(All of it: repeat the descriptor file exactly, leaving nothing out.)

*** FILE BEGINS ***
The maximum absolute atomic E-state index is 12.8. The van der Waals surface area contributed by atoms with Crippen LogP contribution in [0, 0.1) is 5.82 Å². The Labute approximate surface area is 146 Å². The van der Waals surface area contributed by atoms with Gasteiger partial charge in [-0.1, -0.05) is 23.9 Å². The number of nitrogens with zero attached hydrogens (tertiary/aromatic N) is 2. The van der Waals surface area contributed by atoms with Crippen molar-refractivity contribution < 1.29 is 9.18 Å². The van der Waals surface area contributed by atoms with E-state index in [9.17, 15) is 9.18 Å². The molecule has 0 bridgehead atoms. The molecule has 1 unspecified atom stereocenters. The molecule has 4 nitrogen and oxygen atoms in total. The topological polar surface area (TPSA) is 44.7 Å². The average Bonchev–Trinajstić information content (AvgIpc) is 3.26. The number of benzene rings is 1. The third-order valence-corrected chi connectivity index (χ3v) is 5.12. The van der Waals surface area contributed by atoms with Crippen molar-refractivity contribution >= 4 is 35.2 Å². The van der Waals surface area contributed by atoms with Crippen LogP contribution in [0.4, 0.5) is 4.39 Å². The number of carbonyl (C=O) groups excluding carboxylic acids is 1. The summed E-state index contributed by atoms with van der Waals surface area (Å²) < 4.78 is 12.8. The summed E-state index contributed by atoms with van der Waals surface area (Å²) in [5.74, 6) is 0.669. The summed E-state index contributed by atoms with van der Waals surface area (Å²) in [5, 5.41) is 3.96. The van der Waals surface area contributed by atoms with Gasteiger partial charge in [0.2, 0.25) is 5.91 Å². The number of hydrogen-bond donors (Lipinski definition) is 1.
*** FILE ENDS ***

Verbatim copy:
The maximum absolute atomic E-state index is 12.8. The van der Waals surface area contributed by atoms with Crippen LogP contribution in [0, 0.1) is 5.82 Å². The Labute approximate surface area is 146 Å². The van der Waals surface area contributed by atoms with Gasteiger partial charge in [-0.1, -0.05) is 23.9 Å². The number of nitrogens with zero attached hydrogens (tertiary/aromatic N) is 2. The van der Waals surface area contributed by atoms with Crippen molar-refractivity contribution < 1.29 is 9.18 Å². The van der Waals surface area contributed by atoms with E-state index in [9.17, 15) is 9.18 Å². The molecule has 0 bridgehead atoms. The molecule has 1 unspecified atom stereocenters. The molecule has 4 nitrogen and oxygen atoms in total. The topological polar surface area (TPSA) is 44.7 Å². The average Bonchev–Trinajstić information content (AvgIpc) is 3.26. The number of benzene rings is 1. The third-order valence-corrected chi connectivity index (χ3v) is 5.12. The van der Waals surface area contributed by atoms with Crippen molar-refractivity contribution >= 4 is 35.2 Å². The van der Waals surface area contributed by atoms with Crippen LogP contribution in [0.4, 0.5) is 4.39 Å². The number of carbonyl (C=O) groups excluding carboxylic acids is 1. The summed E-state index contributed by atoms with van der Waals surface area (Å²) < 4.78 is 12.8. The summed E-state index contributed by atoms with van der Waals surface area (Å²) in [5.74, 6) is 0.669. The summed E-state index contributed by atoms with van der Waals surface area (Å²) in [5, 5.41) is 3.96. The van der Waals surface area contributed by atoms with Gasteiger partial charge in [0.2, 0.25) is 5.91 Å². The number of hydrogen-bond donors (Lipinski definition) is 1.